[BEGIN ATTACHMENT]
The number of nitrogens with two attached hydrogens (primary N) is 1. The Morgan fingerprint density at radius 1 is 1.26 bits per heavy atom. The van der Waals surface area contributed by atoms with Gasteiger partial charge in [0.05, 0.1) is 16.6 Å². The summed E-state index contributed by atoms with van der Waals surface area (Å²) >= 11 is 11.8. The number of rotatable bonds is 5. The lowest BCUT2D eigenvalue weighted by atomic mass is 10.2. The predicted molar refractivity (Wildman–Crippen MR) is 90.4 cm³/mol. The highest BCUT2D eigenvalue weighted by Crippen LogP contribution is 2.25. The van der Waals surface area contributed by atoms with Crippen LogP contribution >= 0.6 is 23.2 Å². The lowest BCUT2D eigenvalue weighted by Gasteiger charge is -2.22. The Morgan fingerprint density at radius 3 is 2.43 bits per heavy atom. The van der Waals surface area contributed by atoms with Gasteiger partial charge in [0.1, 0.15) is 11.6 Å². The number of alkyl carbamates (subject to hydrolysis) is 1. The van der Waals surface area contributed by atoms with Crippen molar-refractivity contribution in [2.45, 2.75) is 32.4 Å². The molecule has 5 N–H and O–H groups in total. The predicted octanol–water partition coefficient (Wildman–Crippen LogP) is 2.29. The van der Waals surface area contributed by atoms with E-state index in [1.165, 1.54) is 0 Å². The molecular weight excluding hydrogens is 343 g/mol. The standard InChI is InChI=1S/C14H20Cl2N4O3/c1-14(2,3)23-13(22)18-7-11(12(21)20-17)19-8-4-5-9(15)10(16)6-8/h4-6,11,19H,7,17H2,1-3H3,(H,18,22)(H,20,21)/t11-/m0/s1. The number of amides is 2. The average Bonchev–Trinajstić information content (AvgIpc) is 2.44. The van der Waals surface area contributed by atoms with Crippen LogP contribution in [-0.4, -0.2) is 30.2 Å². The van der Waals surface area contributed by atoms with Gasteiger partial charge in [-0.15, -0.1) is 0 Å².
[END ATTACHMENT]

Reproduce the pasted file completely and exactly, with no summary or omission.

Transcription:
The number of nitrogens with two attached hydrogens (primary N) is 1. The Morgan fingerprint density at radius 1 is 1.26 bits per heavy atom. The van der Waals surface area contributed by atoms with Gasteiger partial charge in [0.05, 0.1) is 16.6 Å². The summed E-state index contributed by atoms with van der Waals surface area (Å²) >= 11 is 11.8. The number of rotatable bonds is 5. The lowest BCUT2D eigenvalue weighted by atomic mass is 10.2. The predicted molar refractivity (Wildman–Crippen MR) is 90.4 cm³/mol. The highest BCUT2D eigenvalue weighted by Crippen LogP contribution is 2.25. The van der Waals surface area contributed by atoms with Crippen LogP contribution >= 0.6 is 23.2 Å². The lowest BCUT2D eigenvalue weighted by Gasteiger charge is -2.22. The Morgan fingerprint density at radius 3 is 2.43 bits per heavy atom. The van der Waals surface area contributed by atoms with Gasteiger partial charge in [0.1, 0.15) is 11.6 Å². The number of alkyl carbamates (subject to hydrolysis) is 1. The van der Waals surface area contributed by atoms with Crippen molar-refractivity contribution in [2.45, 2.75) is 32.4 Å². The molecule has 5 N–H and O–H groups in total. The predicted octanol–water partition coefficient (Wildman–Crippen LogP) is 2.29. The van der Waals surface area contributed by atoms with E-state index in [1.165, 1.54) is 0 Å². The molecular weight excluding hydrogens is 343 g/mol. The standard InChI is InChI=1S/C14H20Cl2N4O3/c1-14(2,3)23-13(22)18-7-11(12(21)20-17)19-8-4-5-9(15)10(16)6-8/h4-6,11,19H,7,17H2,1-3H3,(H,18,22)(H,20,21)/t11-/m0/s1. The number of amides is 2. The average Bonchev–Trinajstić information content (AvgIpc) is 2.44. The van der Waals surface area contributed by atoms with Crippen LogP contribution in [-0.4, -0.2) is 30.2 Å². The van der Waals surface area contributed by atoms with Gasteiger partial charge in [-0.15, -0.1) is 0 Å².